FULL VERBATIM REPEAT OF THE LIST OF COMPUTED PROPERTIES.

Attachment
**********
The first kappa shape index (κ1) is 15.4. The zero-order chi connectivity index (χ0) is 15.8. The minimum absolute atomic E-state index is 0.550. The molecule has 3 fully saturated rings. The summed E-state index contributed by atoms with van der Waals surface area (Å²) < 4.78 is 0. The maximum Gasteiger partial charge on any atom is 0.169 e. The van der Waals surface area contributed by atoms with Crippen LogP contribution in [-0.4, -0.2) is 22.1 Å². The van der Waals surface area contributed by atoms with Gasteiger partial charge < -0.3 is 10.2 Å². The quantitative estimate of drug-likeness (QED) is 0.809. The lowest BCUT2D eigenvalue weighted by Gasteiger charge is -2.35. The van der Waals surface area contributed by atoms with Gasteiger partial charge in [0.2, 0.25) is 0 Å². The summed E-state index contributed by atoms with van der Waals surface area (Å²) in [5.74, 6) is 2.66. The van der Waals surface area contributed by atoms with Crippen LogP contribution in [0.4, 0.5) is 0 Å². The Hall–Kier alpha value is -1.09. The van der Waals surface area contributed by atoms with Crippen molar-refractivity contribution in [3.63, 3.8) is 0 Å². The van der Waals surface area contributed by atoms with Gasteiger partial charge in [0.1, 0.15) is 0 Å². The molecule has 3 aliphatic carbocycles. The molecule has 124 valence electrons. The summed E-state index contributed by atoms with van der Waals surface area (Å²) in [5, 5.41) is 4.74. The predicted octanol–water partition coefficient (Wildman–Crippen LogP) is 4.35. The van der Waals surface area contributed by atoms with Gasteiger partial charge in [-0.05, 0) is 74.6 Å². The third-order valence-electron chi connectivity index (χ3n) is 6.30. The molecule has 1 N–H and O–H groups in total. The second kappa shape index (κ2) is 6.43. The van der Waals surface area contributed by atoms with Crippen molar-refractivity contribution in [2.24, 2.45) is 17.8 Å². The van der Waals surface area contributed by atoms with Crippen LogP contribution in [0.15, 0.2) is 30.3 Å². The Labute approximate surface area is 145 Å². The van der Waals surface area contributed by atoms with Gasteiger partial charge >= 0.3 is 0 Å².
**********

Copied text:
The first kappa shape index (κ1) is 15.4. The zero-order chi connectivity index (χ0) is 15.8. The minimum absolute atomic E-state index is 0.550. The molecule has 3 fully saturated rings. The summed E-state index contributed by atoms with van der Waals surface area (Å²) < 4.78 is 0. The maximum Gasteiger partial charge on any atom is 0.169 e. The van der Waals surface area contributed by atoms with Crippen LogP contribution in [-0.4, -0.2) is 22.1 Å². The van der Waals surface area contributed by atoms with Gasteiger partial charge < -0.3 is 10.2 Å². The quantitative estimate of drug-likeness (QED) is 0.809. The lowest BCUT2D eigenvalue weighted by Gasteiger charge is -2.35. The van der Waals surface area contributed by atoms with Gasteiger partial charge in [0.2, 0.25) is 0 Å². The summed E-state index contributed by atoms with van der Waals surface area (Å²) in [5.74, 6) is 2.66. The van der Waals surface area contributed by atoms with Crippen LogP contribution in [0.4, 0.5) is 0 Å². The Hall–Kier alpha value is -1.09. The van der Waals surface area contributed by atoms with Crippen molar-refractivity contribution in [3.63, 3.8) is 0 Å². The van der Waals surface area contributed by atoms with Gasteiger partial charge in [0.1, 0.15) is 0 Å². The molecule has 3 aliphatic carbocycles. The molecule has 124 valence electrons. The summed E-state index contributed by atoms with van der Waals surface area (Å²) in [5, 5.41) is 4.74. The predicted octanol–water partition coefficient (Wildman–Crippen LogP) is 4.35. The van der Waals surface area contributed by atoms with Gasteiger partial charge in [-0.05, 0) is 74.6 Å². The third-order valence-electron chi connectivity index (χ3n) is 6.30. The molecule has 1 N–H and O–H groups in total. The second kappa shape index (κ2) is 6.43. The van der Waals surface area contributed by atoms with Crippen molar-refractivity contribution in [2.24, 2.45) is 17.8 Å². The van der Waals surface area contributed by atoms with Crippen LogP contribution in [0.15, 0.2) is 30.3 Å². The Labute approximate surface area is 145 Å². The van der Waals surface area contributed by atoms with Gasteiger partial charge >= 0.3 is 0 Å².